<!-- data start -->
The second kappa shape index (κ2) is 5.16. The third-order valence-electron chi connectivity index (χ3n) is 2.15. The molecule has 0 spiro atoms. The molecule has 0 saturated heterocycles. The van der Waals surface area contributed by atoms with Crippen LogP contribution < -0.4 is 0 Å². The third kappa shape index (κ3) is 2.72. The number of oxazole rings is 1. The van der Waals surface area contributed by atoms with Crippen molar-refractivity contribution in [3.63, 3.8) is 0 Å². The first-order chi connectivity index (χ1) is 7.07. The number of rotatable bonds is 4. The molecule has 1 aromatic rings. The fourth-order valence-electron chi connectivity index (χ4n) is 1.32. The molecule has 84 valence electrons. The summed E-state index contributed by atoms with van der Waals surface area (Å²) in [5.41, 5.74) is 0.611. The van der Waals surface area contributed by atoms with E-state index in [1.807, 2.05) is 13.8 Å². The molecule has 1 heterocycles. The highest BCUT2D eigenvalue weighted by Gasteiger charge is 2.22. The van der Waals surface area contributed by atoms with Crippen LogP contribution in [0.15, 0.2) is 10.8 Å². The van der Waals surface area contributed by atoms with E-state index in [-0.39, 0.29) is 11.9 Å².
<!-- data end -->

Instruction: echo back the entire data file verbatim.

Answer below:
The second kappa shape index (κ2) is 5.16. The third-order valence-electron chi connectivity index (χ3n) is 2.15. The molecule has 0 spiro atoms. The molecule has 0 saturated heterocycles. The van der Waals surface area contributed by atoms with Crippen LogP contribution < -0.4 is 0 Å². The third kappa shape index (κ3) is 2.72. The number of oxazole rings is 1. The van der Waals surface area contributed by atoms with Crippen molar-refractivity contribution in [3.63, 3.8) is 0 Å². The first-order chi connectivity index (χ1) is 7.07. The number of rotatable bonds is 4. The molecule has 1 aromatic rings. The fourth-order valence-electron chi connectivity index (χ4n) is 1.32. The molecule has 84 valence electrons. The summed E-state index contributed by atoms with van der Waals surface area (Å²) in [5.41, 5.74) is 0.611. The van der Waals surface area contributed by atoms with E-state index in [1.807, 2.05) is 13.8 Å². The molecule has 1 heterocycles. The highest BCUT2D eigenvalue weighted by Gasteiger charge is 2.22. The van der Waals surface area contributed by atoms with Crippen LogP contribution in [0.15, 0.2) is 10.8 Å². The van der Waals surface area contributed by atoms with E-state index in [-0.39, 0.29) is 11.9 Å².